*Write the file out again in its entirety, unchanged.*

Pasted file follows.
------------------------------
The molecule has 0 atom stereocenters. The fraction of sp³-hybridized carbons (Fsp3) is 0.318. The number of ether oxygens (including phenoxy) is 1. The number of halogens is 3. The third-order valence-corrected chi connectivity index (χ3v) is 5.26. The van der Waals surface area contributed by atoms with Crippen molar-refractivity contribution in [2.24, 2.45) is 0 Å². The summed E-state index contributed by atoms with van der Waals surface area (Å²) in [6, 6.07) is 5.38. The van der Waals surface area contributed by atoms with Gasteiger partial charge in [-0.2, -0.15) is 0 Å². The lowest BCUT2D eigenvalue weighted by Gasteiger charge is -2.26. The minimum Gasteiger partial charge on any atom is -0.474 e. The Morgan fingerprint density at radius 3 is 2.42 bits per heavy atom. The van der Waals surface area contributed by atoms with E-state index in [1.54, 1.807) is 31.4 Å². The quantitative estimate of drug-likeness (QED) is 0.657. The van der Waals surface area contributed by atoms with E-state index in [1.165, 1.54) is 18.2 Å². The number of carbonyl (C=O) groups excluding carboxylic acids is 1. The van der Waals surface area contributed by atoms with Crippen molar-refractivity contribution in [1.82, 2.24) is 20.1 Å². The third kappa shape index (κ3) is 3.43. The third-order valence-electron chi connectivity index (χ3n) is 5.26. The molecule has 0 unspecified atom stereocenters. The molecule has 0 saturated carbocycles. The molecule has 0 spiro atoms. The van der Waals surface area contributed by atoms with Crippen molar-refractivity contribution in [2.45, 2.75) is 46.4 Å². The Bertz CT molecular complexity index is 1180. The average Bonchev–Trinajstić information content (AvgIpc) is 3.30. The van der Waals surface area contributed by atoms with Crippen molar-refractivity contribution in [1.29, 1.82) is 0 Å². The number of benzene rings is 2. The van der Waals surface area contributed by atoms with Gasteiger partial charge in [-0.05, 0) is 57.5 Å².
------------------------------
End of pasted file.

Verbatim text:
The molecule has 0 atom stereocenters. The fraction of sp³-hybridized carbons (Fsp3) is 0.318. The number of ether oxygens (including phenoxy) is 1. The number of halogens is 3. The third-order valence-corrected chi connectivity index (χ3v) is 5.26. The van der Waals surface area contributed by atoms with Crippen molar-refractivity contribution in [2.24, 2.45) is 0 Å². The summed E-state index contributed by atoms with van der Waals surface area (Å²) in [6, 6.07) is 5.38. The van der Waals surface area contributed by atoms with Gasteiger partial charge in [-0.2, -0.15) is 0 Å². The lowest BCUT2D eigenvalue weighted by Gasteiger charge is -2.26. The minimum Gasteiger partial charge on any atom is -0.474 e. The Morgan fingerprint density at radius 3 is 2.42 bits per heavy atom. The van der Waals surface area contributed by atoms with E-state index in [1.54, 1.807) is 31.4 Å². The quantitative estimate of drug-likeness (QED) is 0.657. The van der Waals surface area contributed by atoms with E-state index in [1.165, 1.54) is 18.2 Å². The number of carbonyl (C=O) groups excluding carboxylic acids is 1. The van der Waals surface area contributed by atoms with Crippen molar-refractivity contribution in [1.82, 2.24) is 20.1 Å². The third kappa shape index (κ3) is 3.43. The third-order valence-electron chi connectivity index (χ3n) is 5.26. The molecule has 0 unspecified atom stereocenters. The molecule has 0 saturated carbocycles. The molecule has 0 spiro atoms. The van der Waals surface area contributed by atoms with Crippen molar-refractivity contribution in [2.45, 2.75) is 46.4 Å². The Bertz CT molecular complexity index is 1180. The average Bonchev–Trinajstić information content (AvgIpc) is 3.30. The van der Waals surface area contributed by atoms with Crippen molar-refractivity contribution in [1.29, 1.82) is 0 Å². The number of benzene rings is 2. The van der Waals surface area contributed by atoms with Gasteiger partial charge in [-0.05, 0) is 57.5 Å².